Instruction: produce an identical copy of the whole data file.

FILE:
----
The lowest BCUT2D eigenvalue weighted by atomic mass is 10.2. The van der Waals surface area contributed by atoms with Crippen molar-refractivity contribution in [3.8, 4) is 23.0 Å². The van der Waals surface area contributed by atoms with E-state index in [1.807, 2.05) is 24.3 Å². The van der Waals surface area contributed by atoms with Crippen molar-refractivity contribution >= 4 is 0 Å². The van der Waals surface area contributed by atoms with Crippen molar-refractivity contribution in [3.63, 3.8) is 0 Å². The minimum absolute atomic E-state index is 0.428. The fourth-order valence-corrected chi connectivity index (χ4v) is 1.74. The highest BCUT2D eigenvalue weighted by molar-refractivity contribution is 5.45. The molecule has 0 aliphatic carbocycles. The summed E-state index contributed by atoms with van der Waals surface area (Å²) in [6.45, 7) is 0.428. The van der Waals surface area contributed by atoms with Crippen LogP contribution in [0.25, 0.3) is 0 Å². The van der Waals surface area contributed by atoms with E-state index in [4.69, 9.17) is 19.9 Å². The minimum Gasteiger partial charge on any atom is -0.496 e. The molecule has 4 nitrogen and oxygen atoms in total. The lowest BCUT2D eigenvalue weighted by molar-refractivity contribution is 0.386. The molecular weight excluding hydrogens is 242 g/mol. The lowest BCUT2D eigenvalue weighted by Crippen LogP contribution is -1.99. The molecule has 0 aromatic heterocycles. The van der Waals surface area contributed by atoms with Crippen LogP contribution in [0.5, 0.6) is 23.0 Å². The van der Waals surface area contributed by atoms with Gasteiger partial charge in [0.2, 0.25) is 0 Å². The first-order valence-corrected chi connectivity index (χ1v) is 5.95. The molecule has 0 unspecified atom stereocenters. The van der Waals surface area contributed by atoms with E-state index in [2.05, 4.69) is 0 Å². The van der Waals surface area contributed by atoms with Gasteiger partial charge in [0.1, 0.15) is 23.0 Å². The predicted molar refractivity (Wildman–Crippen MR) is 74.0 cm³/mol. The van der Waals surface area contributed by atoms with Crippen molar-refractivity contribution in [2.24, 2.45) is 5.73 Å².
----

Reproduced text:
The lowest BCUT2D eigenvalue weighted by atomic mass is 10.2. The van der Waals surface area contributed by atoms with Crippen molar-refractivity contribution in [3.8, 4) is 23.0 Å². The van der Waals surface area contributed by atoms with E-state index in [1.807, 2.05) is 24.3 Å². The van der Waals surface area contributed by atoms with Crippen molar-refractivity contribution >= 4 is 0 Å². The van der Waals surface area contributed by atoms with Crippen molar-refractivity contribution in [3.63, 3.8) is 0 Å². The minimum absolute atomic E-state index is 0.428. The fourth-order valence-corrected chi connectivity index (χ4v) is 1.74. The highest BCUT2D eigenvalue weighted by molar-refractivity contribution is 5.45. The molecule has 0 aliphatic carbocycles. The summed E-state index contributed by atoms with van der Waals surface area (Å²) in [6.45, 7) is 0.428. The van der Waals surface area contributed by atoms with Crippen LogP contribution in [0.25, 0.3) is 0 Å². The van der Waals surface area contributed by atoms with E-state index in [4.69, 9.17) is 19.9 Å². The minimum Gasteiger partial charge on any atom is -0.496 e. The molecule has 4 nitrogen and oxygen atoms in total. The lowest BCUT2D eigenvalue weighted by molar-refractivity contribution is 0.386. The molecular weight excluding hydrogens is 242 g/mol. The lowest BCUT2D eigenvalue weighted by Crippen LogP contribution is -1.99. The molecule has 0 aromatic heterocycles. The van der Waals surface area contributed by atoms with Crippen LogP contribution in [0.5, 0.6) is 23.0 Å². The van der Waals surface area contributed by atoms with Gasteiger partial charge in [0.2, 0.25) is 0 Å². The first-order valence-corrected chi connectivity index (χ1v) is 5.95. The molecule has 0 unspecified atom stereocenters. The van der Waals surface area contributed by atoms with E-state index in [2.05, 4.69) is 0 Å². The van der Waals surface area contributed by atoms with Gasteiger partial charge in [0.1, 0.15) is 23.0 Å². The predicted molar refractivity (Wildman–Crippen MR) is 74.0 cm³/mol. The van der Waals surface area contributed by atoms with Crippen molar-refractivity contribution in [2.24, 2.45) is 5.73 Å².